On the Critique of Austrian Policy in the Crimean Campaign
|Written||15 August 1855|
Marked with the sign x
An enlarged English version was published as a leading article in the New York Daily Tribune, No. 4493, September 13, 1855 and
reprinted in the New York Semi-Weekly Tribune, No. 1075, September 14, 1855
This version is published in English for the first time in MECW.
Source: Marx-Engels Collected Works, Volume 14 (pp.481-483), Progress Publishers, Moscow 1980
Later Marx sent an enlarged English version of this article to the New York Daily Tribune. It appeared as a leading article under the heading "Austria and the War" on September 13, 1855.
London, August 15. Bratiano recently addressed a letter to The Daily News in which he depicts the suffering of the inhabitants of the Danubian principalities under the Austrian army of occupation, alludes to the equivocal attitude of the French and English consuls and then puts this question:
"Is Austria acting as an ally or even as a neutral party when she maintains an army of 80,000 in the principalities thereby, as the official despatches prove, preventing the Turks entering Bessarabia and also the formation of a Romanian army which could have taken an active part in the war, while withdrawing 200,000 men from Galicia thus enabling Russia to send a similar number to the Crimea?"
Austria's ambiguous position arose the moment when neither neutral nor an ally, she set herself up as a mediator. The following extract from a despatch of Lord Clarendon to the Viennese Cabinet, dated June 14, 1853, seems to prove that England in part forced her into this role:
"If the Russian army proceeded beyond the Principalities, and other provinces of Turkey were invaded, a general rising of the Christian population would ensue, not in favour of Russia, nor in support of the Sultan, but for their own independence; and it would be needless to add that such a revolt would not be long in extending itself to the Danubian Provinces of Austria but it would be for the Austrian Government to judge of the effect it might produce in Hungary and in Italy, and the encouragement it must give to the promoters of disorder throughout Europe whom Austria has reason to fear, and who even now would appear to think that the moment is at hand for the realisation of their projects. It was these considerations, I said, that rendered Her Majesty's Government most anxious to unite with Austria for an object so essential to the best interests of society, and to endeavour with her to discover some mode by which the just claims of Russia may be reconciled with the sovereign rights of the Sultan."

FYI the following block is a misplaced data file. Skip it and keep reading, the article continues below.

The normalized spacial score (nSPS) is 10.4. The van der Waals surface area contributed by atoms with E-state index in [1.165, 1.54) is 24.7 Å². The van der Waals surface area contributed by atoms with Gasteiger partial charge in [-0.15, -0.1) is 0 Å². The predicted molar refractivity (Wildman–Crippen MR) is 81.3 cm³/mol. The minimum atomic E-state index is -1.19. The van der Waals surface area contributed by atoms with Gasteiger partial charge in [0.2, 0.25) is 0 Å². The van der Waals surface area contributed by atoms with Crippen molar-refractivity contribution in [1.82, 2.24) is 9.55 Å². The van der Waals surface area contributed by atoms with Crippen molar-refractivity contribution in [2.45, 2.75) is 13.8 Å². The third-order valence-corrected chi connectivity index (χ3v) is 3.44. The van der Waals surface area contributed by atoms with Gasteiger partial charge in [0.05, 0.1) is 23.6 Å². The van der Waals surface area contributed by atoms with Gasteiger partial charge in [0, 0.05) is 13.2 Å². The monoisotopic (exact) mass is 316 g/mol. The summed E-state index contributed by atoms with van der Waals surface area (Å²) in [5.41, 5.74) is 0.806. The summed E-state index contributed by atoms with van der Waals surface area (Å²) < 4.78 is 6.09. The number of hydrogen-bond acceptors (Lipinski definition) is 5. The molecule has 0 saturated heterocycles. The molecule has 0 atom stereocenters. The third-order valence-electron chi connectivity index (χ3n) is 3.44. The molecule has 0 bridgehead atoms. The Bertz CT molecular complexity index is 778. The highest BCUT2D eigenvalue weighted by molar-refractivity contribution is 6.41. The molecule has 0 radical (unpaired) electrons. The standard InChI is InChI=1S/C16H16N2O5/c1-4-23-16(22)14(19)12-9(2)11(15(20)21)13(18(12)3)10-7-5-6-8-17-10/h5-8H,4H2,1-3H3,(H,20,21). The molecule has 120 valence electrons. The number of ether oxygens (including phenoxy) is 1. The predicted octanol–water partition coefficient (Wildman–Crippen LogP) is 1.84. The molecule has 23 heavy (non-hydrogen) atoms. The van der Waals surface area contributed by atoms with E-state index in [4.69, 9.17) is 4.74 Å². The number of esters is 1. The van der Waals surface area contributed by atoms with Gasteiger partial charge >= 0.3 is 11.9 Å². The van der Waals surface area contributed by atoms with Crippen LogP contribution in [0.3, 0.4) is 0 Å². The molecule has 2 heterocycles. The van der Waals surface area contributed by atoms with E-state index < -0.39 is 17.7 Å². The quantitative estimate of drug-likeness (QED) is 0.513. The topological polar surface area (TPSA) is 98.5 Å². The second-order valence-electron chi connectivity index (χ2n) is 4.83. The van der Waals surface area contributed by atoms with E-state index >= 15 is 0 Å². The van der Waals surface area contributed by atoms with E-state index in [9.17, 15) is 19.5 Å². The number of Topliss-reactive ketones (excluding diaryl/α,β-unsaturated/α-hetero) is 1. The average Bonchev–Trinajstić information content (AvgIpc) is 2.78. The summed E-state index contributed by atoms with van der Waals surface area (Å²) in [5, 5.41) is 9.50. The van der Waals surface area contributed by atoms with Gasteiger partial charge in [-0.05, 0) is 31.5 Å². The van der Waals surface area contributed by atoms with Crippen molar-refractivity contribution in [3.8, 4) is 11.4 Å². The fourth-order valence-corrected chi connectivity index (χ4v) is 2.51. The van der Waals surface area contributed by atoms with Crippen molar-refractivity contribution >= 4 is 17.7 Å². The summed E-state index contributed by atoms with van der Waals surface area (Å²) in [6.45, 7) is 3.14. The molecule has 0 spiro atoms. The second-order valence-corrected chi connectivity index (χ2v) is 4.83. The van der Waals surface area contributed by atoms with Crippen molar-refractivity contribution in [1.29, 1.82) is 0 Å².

Another question concerning Austrian policy remains as unanswered at the conclusion of the parliamentary session as at the start. What was Austria's position with regard to the Crimean expedition? On July 23 this year Disraeli asked Lord John Russell on what authority he had declared that "one of the principal causes of the Crimean expedition was the refusal of Austria to cross the river Pruth".
Lord John Russell could not remember—i.e., he said "his authority was a vague recollection, a general recollection". Disraeli then addressed the same question to Palmerston, who said
"he would not answer questions taken piecemeal from a long course of negotiations between Her Majesty's Government and the Government of one of the Sovereigns who was to a certain degree in alliance with Her Majesty."
With this apparently evasive answer Palmerston was evidently only indirectly confirming Russell's claim, pleading delicacy with regard to the "ally to a certain degree". Let us now move from the House of Commons to the House of Lords. On June 26 this year Lord Lyndhurst delivered his philippic against Austria:
"Early in June" (1854) "Austria resolved on making a demand upon Russia to evacuate the principalities. That demand was made in very strong terms with something like an intimation that if it were not complied with Austria would resort to forcible means to secure this object."